Setting your computer time in Ubuntu
You computer's clock does more than just tell you the time. This clock also stamps your email with the correct time as well as documents and much more. So when your PC clock is off, your life is off (at least while you are working). So it is necessary to keep your machine time accurate. But how do you do this? Besides making sure your hardware clock is correct (which is commonly done through the BIOS settings), you need to know how to set the time.
In this article I am going to show you how to change the time on your Ubuntu machine using both the GUI and the command line. Hopefully, when you're done with this, your computer clock will always be accurate.
Of course there is always another option. You can always set up NTP on your machine. I have already covered this in my article "Installing and configuring NTP on Linux". That is, by far, the most reliable way to manage your clock. But when you don't have constant access to the internet, or you simply don't want to install a daemon on your machine - you have to resort to other methods. Let's take a look at them here.
In order to set the date from the command line, you use the date command. The date command, however, is not the simplest command to figure out - at least not from the man page. If you look at the man page for date you see the time format uses a specific time string format like:
What the above string means is:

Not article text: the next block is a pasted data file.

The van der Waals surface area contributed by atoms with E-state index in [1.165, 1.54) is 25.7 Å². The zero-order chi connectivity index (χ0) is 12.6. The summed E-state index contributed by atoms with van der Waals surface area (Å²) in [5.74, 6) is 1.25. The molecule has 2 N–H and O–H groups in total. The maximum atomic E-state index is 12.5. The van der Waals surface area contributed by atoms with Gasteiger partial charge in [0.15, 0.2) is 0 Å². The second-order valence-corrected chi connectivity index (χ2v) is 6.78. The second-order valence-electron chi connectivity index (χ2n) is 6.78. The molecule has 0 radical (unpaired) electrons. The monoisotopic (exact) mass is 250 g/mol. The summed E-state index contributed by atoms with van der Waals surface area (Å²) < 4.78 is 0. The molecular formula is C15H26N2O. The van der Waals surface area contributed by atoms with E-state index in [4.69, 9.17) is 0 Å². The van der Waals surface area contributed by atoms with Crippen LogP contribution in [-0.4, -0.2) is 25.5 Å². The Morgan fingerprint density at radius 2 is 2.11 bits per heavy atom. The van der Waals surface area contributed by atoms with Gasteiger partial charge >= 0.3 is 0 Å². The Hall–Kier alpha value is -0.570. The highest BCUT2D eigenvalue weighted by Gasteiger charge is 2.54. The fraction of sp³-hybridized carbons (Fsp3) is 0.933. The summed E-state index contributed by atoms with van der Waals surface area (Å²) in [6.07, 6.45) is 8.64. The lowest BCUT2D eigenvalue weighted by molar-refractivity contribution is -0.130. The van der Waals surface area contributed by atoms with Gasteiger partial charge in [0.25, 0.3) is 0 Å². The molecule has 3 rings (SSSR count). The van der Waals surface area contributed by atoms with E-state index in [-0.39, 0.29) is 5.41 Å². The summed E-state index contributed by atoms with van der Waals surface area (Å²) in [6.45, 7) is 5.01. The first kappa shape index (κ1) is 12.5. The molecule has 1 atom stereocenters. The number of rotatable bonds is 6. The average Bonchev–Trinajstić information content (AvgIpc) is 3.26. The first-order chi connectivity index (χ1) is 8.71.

- MM is a two digit month, between 01 to 12.
- DD is a two digit day, between 01 and 31. NOTE: Regular rules for days, according to month and year, apply.
- hh is two digit hour, using the 24-hour period so it is between 00 and 23.
- mm is two digit minute, between 00 and 59.
- YYYY is the year; it can be two digit or four digit: your choice.
- ss is two digit seconds. The period (".") before the ss is necessary.
So, let's say you want to set the correct date and time for this exact moment (the moment I am writing, not your reading). To do this I would enter the command:
sudo date 100507492010.00
at which point you would be returned:
Tue Oct 5 07:50:00 EDT 2010
Now, let's take a look and see how this is done from the graphical front end. To do this click System > Administration > Time and Date. When you do this you will have to click the "lock" button to unlock this tool for changes. When you click this you will have to enter your sudo password. Upon proper authentication you will then be able to use the drop downs for hours, minutes, and seconds. When you change the time, you only need to close the tool, no saving required. NOTE: You can also change the date as well as the timezone with this same tool.
Don't be caught in the future or the past on Linux. Make sure your time is correct so you aren't confusing those receiving your emails (unless you want them to think they are receiving emails from "future you".)Advertisement